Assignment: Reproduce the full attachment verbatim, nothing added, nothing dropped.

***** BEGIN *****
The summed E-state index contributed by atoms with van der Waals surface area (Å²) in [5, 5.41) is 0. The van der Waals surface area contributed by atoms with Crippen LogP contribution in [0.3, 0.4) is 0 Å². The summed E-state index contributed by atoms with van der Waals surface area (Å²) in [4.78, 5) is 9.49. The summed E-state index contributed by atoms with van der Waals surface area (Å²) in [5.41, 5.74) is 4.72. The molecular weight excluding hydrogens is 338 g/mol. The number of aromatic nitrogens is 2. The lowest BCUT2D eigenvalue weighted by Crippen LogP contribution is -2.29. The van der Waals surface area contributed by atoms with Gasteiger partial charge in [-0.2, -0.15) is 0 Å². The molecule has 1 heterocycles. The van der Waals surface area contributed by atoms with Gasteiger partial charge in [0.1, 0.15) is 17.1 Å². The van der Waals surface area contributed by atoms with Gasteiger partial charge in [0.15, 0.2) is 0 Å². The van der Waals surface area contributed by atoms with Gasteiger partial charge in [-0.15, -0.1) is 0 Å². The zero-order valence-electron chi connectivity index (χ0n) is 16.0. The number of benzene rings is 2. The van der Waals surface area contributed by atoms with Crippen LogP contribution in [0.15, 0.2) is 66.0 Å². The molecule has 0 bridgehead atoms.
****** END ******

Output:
The summed E-state index contributed by atoms with van der Waals surface area (Å²) in [5, 5.41) is 0. The van der Waals surface area contributed by atoms with Crippen LogP contribution in [0.3, 0.4) is 0 Å². The summed E-state index contributed by atoms with van der Waals surface area (Å²) in [4.78, 5) is 9.49. The summed E-state index contributed by atoms with van der Waals surface area (Å²) in [5.41, 5.74) is 4.72. The molecular weight excluding hydrogens is 338 g/mol. The number of aromatic nitrogens is 2. The lowest BCUT2D eigenvalue weighted by Crippen LogP contribution is -2.29. The van der Waals surface area contributed by atoms with Gasteiger partial charge in [-0.2, -0.15) is 0 Å². The molecule has 1 heterocycles. The van der Waals surface area contributed by atoms with Gasteiger partial charge in [0.1, 0.15) is 17.1 Å². The van der Waals surface area contributed by atoms with Gasteiger partial charge in [0.15, 0.2) is 0 Å². The van der Waals surface area contributed by atoms with Gasteiger partial charge in [-0.15, -0.1) is 0 Å². The zero-order valence-electron chi connectivity index (χ0n) is 16.0. The number of benzene rings is 2. The van der Waals surface area contributed by atoms with Crippen LogP contribution in [0.15, 0.2) is 66.0 Å². The molecule has 0 bridgehead atoms.